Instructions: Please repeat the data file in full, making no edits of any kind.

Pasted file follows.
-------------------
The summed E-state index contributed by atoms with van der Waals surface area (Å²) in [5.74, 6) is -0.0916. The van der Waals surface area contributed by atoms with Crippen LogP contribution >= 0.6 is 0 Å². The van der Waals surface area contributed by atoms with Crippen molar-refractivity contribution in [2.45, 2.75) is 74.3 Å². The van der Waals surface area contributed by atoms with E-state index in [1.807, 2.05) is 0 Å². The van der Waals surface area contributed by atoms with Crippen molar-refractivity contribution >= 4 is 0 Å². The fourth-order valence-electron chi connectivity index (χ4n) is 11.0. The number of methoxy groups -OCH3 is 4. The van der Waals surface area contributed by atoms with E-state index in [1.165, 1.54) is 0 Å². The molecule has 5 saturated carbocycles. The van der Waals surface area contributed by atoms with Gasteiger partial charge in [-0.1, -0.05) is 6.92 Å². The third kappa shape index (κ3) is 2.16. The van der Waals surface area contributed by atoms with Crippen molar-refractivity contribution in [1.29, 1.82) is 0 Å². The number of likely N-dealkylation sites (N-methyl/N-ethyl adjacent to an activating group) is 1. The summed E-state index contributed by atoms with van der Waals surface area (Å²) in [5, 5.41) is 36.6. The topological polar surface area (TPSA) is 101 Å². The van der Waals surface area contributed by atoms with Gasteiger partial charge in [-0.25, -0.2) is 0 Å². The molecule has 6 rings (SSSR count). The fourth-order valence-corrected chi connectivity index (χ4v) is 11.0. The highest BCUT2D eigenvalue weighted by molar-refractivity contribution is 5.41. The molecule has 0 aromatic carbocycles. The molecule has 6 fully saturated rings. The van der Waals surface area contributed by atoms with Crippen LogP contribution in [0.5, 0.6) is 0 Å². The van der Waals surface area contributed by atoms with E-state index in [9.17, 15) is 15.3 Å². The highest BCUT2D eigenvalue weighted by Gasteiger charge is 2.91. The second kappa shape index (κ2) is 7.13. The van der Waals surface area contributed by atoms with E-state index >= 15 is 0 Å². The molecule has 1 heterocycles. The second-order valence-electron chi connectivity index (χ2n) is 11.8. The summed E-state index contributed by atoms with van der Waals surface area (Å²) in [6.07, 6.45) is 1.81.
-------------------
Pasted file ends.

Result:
The summed E-state index contributed by atoms with van der Waals surface area (Å²) in [5.74, 6) is -0.0916. The van der Waals surface area contributed by atoms with Crippen LogP contribution >= 0.6 is 0 Å². The van der Waals surface area contributed by atoms with Crippen molar-refractivity contribution in [2.45, 2.75) is 74.3 Å². The van der Waals surface area contributed by atoms with E-state index in [1.807, 2.05) is 0 Å². The van der Waals surface area contributed by atoms with Crippen molar-refractivity contribution >= 4 is 0 Å². The fourth-order valence-electron chi connectivity index (χ4n) is 11.0. The number of methoxy groups -OCH3 is 4. The van der Waals surface area contributed by atoms with E-state index in [1.165, 1.54) is 0 Å². The molecule has 5 saturated carbocycles. The van der Waals surface area contributed by atoms with Gasteiger partial charge in [-0.1, -0.05) is 6.92 Å². The third kappa shape index (κ3) is 2.16. The van der Waals surface area contributed by atoms with Crippen molar-refractivity contribution in [1.29, 1.82) is 0 Å². The number of likely N-dealkylation sites (N-methyl/N-ethyl adjacent to an activating group) is 1. The summed E-state index contributed by atoms with van der Waals surface area (Å²) in [5, 5.41) is 36.6. The topological polar surface area (TPSA) is 101 Å². The van der Waals surface area contributed by atoms with Gasteiger partial charge in [-0.25, -0.2) is 0 Å². The molecule has 6 rings (SSSR count). The fourth-order valence-corrected chi connectivity index (χ4v) is 11.0. The highest BCUT2D eigenvalue weighted by molar-refractivity contribution is 5.41. The molecule has 0 aromatic carbocycles. The molecule has 6 fully saturated rings. The van der Waals surface area contributed by atoms with Crippen LogP contribution in [0.5, 0.6) is 0 Å². The van der Waals surface area contributed by atoms with E-state index in [9.17, 15) is 15.3 Å². The highest BCUT2D eigenvalue weighted by Gasteiger charge is 2.91. The second kappa shape index (κ2) is 7.13. The van der Waals surface area contributed by atoms with E-state index >= 15 is 0 Å². The molecule has 1 heterocycles. The second-order valence-electron chi connectivity index (χ2n) is 11.8. The summed E-state index contributed by atoms with van der Waals surface area (Å²) in [6.07, 6.45) is 1.81.